Glossary of Terms

This is just a brief list of terms that you may find used in various introductory readings and classes. This information has been selected from the glossary of “The Profound Treasury of the Ocean of Dharma” by Chogyam Trungpa, compiled and edited by Judith L. Lief.

acharya- A learned spiritual teacher.

basic goodness- Good from the very beginning, beyond any reference point of bad or good.

bodhi- Awakened state, full illumination or enlightenment

bodhichitta- Enlightened heart or mind. Bodhichitta is the union of emptiness and compassion, the essential nature of awakened mind.

bodhisattva- One who has made a commitment to the mahayana path of practicing compassion and the six paramitas.

Buddha- Awakened one. The “Buddhi” refers in particular to Shakyamuni Buddha, whereas “buddha” may refer to any enlightened being or to the principle of enlightenment itself. The Buddha is also the first of the three jewels.

compassion- A key principle of mahayana Buddhism, describing the motivation and activity of a bodhisattva.

dharma- Truth, law, phenomenon. In particular, the buddhadharma, or teachings of the Buddha. The second of the three jewels.

fixation and grasping- The word order of the Tibetan sung-dzin, reflects the process of how ego arises. Having first fixated on an “other”, we grasp on to ourselves.

four noble truths- The essence of the Buddha’s first turning of the wheel of dharma: suffering, the origin of suffering, the cessation of suffering and the path.

head and shoulders- Holding oneself upright with a quality of presence, confidence and decorum.

hinayana- Lesser or narrow vehicle. The path of individual salvation, based on the practice of meditation and an understanding of basic Buddhist doctrines such as the four noble truths. It provides the essential instruction and training that serves as a basis for both the mahayana and vajrayana.

karma- The chain-reaction process of action and result.

lojong- Mind training, specifically cultivating loving-kindness and compassion by practicing the slogans of the Seven Points of Mind training.

mahamudra- The meditation transmission handed down especially by the Kagyu school, from the buddha Vajradhara through Tilopa up to the present.

mahayana- Great vehicle, the second of the three yanas, which emphasizes the union of emptiness and compassion, the practice of the paramitas, and the ideal of the bodhisattva.

maitri- Friendliness, loving-kindness; one of the four limitless qualities that are to be cultivated on the bodhisattva path.

mandala- A symbolic representation of cosmic forces in two or three- dimensional form, with a center and four gates in the four cardinal directions.

mantra- Sankrit words or syllables that are recited as a means of transforming energy through sound.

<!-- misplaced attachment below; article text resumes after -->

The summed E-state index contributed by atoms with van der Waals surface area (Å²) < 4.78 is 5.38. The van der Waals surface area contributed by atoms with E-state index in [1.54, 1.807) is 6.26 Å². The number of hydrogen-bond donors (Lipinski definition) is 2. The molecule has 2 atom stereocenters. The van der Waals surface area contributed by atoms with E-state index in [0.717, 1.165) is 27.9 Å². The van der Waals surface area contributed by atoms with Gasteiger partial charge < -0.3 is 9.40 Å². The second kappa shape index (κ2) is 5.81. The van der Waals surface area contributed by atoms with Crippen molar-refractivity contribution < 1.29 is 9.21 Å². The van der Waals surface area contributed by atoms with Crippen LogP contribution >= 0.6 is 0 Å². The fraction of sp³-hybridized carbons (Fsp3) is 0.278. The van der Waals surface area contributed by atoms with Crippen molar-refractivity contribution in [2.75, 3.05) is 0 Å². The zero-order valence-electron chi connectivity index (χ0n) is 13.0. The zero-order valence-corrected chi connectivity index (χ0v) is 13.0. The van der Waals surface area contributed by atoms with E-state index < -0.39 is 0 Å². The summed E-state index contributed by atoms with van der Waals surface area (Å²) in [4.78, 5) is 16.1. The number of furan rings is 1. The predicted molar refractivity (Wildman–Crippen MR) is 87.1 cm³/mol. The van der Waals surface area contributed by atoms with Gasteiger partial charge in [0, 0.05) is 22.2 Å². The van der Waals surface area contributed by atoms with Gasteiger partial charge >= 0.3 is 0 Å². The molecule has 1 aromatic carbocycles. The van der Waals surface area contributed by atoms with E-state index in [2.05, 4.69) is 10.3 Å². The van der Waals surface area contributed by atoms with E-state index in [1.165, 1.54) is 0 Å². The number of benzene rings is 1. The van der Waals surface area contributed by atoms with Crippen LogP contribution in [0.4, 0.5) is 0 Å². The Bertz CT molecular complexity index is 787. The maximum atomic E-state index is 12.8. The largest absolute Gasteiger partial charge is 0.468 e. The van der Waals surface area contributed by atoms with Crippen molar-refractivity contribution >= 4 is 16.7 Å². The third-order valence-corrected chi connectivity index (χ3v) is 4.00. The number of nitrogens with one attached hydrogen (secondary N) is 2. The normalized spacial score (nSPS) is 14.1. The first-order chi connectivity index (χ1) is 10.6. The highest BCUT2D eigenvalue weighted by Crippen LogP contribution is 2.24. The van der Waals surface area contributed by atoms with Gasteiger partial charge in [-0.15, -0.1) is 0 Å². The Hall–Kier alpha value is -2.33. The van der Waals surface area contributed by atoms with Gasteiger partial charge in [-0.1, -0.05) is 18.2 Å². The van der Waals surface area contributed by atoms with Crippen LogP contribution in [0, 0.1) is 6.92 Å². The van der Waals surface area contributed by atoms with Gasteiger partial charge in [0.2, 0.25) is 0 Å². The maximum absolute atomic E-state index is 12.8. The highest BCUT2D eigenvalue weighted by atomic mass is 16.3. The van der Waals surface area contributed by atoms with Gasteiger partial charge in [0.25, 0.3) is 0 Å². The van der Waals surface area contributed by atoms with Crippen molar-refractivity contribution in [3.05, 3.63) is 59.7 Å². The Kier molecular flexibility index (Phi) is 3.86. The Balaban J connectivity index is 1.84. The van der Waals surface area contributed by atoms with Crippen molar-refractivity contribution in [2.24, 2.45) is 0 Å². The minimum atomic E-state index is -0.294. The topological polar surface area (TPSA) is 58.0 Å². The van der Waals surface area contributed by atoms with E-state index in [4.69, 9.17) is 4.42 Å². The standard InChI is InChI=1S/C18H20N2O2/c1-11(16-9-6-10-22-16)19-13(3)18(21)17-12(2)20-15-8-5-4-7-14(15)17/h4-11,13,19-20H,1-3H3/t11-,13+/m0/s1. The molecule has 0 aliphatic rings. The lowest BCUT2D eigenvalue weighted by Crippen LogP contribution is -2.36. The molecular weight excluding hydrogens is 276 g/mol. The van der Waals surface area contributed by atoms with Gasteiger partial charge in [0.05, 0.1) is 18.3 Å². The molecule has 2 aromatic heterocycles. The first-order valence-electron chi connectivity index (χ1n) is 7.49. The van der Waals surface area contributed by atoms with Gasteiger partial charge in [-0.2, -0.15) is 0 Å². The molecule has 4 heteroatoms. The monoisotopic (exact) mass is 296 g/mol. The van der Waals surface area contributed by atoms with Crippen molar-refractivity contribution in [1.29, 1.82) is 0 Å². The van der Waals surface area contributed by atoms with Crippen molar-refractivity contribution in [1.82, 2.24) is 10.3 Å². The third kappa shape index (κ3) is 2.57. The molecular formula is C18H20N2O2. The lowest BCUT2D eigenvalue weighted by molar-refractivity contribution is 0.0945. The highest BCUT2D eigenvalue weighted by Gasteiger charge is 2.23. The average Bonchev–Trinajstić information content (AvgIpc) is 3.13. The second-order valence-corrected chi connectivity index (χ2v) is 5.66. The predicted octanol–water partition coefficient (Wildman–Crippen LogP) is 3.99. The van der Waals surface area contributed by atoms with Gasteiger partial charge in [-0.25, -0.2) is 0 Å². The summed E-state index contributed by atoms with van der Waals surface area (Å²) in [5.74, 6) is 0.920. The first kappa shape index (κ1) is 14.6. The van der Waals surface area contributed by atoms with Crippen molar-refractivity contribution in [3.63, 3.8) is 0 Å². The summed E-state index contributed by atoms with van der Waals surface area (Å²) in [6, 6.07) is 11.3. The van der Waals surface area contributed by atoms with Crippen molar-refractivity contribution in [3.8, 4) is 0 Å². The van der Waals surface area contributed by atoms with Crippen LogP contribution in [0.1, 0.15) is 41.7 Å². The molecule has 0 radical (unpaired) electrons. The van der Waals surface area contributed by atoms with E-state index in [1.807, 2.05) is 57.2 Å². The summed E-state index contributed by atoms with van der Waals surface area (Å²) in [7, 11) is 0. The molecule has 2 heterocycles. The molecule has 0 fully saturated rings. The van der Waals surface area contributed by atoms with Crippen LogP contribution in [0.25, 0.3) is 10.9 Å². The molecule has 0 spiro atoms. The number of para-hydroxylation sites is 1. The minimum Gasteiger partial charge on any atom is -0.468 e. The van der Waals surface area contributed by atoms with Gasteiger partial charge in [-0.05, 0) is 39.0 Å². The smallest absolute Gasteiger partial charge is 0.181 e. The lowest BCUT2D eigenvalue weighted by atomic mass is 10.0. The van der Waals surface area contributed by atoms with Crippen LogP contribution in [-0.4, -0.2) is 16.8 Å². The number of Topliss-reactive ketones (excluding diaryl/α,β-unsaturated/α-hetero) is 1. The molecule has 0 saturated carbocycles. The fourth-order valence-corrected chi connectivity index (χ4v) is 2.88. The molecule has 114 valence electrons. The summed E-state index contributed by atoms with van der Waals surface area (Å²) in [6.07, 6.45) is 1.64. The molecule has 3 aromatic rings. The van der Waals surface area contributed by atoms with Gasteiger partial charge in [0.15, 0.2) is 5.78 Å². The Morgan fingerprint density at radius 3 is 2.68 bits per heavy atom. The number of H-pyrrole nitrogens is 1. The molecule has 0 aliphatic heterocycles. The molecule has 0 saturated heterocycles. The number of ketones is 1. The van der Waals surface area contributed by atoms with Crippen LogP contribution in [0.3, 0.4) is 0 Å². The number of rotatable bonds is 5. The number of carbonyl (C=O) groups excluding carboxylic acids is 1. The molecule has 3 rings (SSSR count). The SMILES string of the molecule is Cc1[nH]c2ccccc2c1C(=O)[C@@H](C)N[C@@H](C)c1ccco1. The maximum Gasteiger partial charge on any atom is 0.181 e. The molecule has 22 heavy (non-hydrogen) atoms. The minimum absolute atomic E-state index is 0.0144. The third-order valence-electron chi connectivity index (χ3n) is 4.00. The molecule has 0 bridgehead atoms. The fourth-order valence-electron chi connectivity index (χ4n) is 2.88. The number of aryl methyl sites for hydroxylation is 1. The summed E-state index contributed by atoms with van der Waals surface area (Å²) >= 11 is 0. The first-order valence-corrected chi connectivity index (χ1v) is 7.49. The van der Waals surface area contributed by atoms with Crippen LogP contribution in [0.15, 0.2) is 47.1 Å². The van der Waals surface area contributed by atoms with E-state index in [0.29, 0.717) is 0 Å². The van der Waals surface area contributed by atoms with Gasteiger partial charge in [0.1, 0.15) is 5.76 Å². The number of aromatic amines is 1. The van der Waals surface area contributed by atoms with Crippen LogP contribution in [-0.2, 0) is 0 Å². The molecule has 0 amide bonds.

Milarepa- Tibet’s most famous yogi, Milarepa was famous for his ascetic discipline and songs of realization.

nirvana- Freedom from the sufferings of samsara; a synonym of enlightenment.

nowness- the spontaneous mind of the present instant, free from past or future; a synonym of ordinary mind.

paramita- Transcendent perfection of the mahayana. The six paramitas are generosity, discipline, patience, exertion, meditation and prajna.

postmeditation- Follow-up to formal meditation session. Carrying the awareness cultivated in meditation into all activities of one’s daily life.

prajna- Perfect knowledge, meaning wisdom, understanding.

sacred outlook- Pure perception. The awareness that all phenomena are sacred.

samsara- Cyclic existence; the repetitive cycle of births and deaths that arises from ignorance and is characterized by suffering.

sangha- the community of practictioners, companions on the path of dharma; the third of the three jewels.

setting sun- Any attitude, thought or action that leads one to degraded hehavior.

shamatha- Mindfulness practice; the practice of taming and stabilizing the mind.

shamatha-vipashyana- The union of the mindfulness of shamatha and the awareness of vipashyana.

Shambhala vision- A reference to Trungpa Rinpoche’s teachings on the sacred path of the warrior and the creation of enlightened society. Shambhala teachings are closely connected with the Buddhist meditative tradition, but have a more secular and societal focus.

tonglen- Sending and taking, a key practice of mahayana mind training; the practice of exchanging oneself for others.

vajrayana- The highest of the three yanas in the Tibetan Buddhist tradition. In the three- yana system, vajrayana is said to rest on the solid foundation and training of the previous two yanas; the hinayana path of individual development and the mahayana path of wisdom and compassion.

vipashyana- Awareness; insight arising either through direct meditative expereince or through analytic contemplation. An open, expansive quality of meditation that complements the stability and groundedness of shamatha.


The above is just a brief list of terms that you may find used in various introductory readings and classes. This information has been selected from the glossary of “The Profound Treasury of the Ocean of Dharma” by Chogyam Trungpa, compiled and edited by Judith L. Lief.